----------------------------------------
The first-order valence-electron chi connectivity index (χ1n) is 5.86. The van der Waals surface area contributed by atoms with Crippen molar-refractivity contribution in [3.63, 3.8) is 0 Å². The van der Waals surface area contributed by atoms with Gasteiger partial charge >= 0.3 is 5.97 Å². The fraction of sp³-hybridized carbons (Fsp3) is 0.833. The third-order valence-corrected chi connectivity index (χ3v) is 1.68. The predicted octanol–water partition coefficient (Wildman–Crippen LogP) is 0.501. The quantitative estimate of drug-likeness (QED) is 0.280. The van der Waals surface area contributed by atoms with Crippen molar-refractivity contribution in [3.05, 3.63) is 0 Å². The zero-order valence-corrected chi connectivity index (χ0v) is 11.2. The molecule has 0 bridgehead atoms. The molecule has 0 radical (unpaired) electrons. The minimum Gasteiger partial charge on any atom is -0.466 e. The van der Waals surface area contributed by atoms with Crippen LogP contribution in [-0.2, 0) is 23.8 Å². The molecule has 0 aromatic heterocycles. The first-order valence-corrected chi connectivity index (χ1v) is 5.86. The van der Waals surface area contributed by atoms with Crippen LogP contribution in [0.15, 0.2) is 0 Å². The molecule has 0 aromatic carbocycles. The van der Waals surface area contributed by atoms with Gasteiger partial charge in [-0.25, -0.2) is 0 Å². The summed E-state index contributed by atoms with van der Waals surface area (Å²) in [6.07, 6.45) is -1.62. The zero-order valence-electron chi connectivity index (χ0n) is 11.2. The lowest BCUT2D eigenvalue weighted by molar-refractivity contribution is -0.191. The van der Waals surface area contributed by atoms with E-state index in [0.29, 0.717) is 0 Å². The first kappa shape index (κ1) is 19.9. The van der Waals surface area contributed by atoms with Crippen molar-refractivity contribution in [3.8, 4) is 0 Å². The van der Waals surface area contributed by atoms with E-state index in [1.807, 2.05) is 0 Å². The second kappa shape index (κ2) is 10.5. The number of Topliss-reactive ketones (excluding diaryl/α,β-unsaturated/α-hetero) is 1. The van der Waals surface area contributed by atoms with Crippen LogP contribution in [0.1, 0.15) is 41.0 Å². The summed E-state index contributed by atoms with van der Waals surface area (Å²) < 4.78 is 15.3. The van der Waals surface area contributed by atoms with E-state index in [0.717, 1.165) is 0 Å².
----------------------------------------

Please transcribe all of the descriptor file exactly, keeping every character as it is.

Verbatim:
The first-order valence-electron chi connectivity index (χ1n) is 5.86. The van der Waals surface area contributed by atoms with Crippen molar-refractivity contribution in [3.63, 3.8) is 0 Å². The van der Waals surface area contributed by atoms with Gasteiger partial charge >= 0.3 is 5.97 Å². The fraction of sp³-hybridized carbons (Fsp3) is 0.833. The third-order valence-corrected chi connectivity index (χ3v) is 1.68. The predicted octanol–water partition coefficient (Wildman–Crippen LogP) is 0.501. The quantitative estimate of drug-likeness (QED) is 0.280. The van der Waals surface area contributed by atoms with Crippen molar-refractivity contribution in [3.05, 3.63) is 0 Å². The zero-order valence-corrected chi connectivity index (χ0v) is 11.2. The molecule has 0 bridgehead atoms. The molecule has 0 radical (unpaired) electrons. The minimum Gasteiger partial charge on any atom is -0.466 e. The van der Waals surface area contributed by atoms with Crippen LogP contribution in [-0.2, 0) is 23.8 Å². The molecule has 0 aromatic heterocycles. The first-order valence-corrected chi connectivity index (χ1v) is 5.86. The van der Waals surface area contributed by atoms with Crippen LogP contribution in [0.15, 0.2) is 0 Å². The molecule has 0 aromatic carbocycles. The van der Waals surface area contributed by atoms with Gasteiger partial charge in [-0.25, -0.2) is 0 Å². The summed E-state index contributed by atoms with van der Waals surface area (Å²) in [6.07, 6.45) is -1.62. The zero-order valence-electron chi connectivity index (χ0n) is 11.2. The lowest BCUT2D eigenvalue weighted by molar-refractivity contribution is -0.191. The van der Waals surface area contributed by atoms with E-state index in [0.29, 0.717) is 0 Å². The first kappa shape index (κ1) is 19.9. The van der Waals surface area contributed by atoms with Crippen molar-refractivity contribution in [3.8, 4) is 0 Å². The van der Waals surface area contributed by atoms with E-state index in [1.807, 2.05) is 0 Å². The second kappa shape index (κ2) is 10.5. The number of Topliss-reactive ketones (excluding diaryl/α,β-unsaturated/α-hetero) is 1. The van der Waals surface area contributed by atoms with Crippen LogP contribution in [0.1, 0.15) is 41.0 Å². The summed E-state index contributed by atoms with van der Waals surface area (Å²) < 4.78 is 15.3. The van der Waals surface area contributed by atoms with E-state index in [0.717, 1.165) is 0 Å².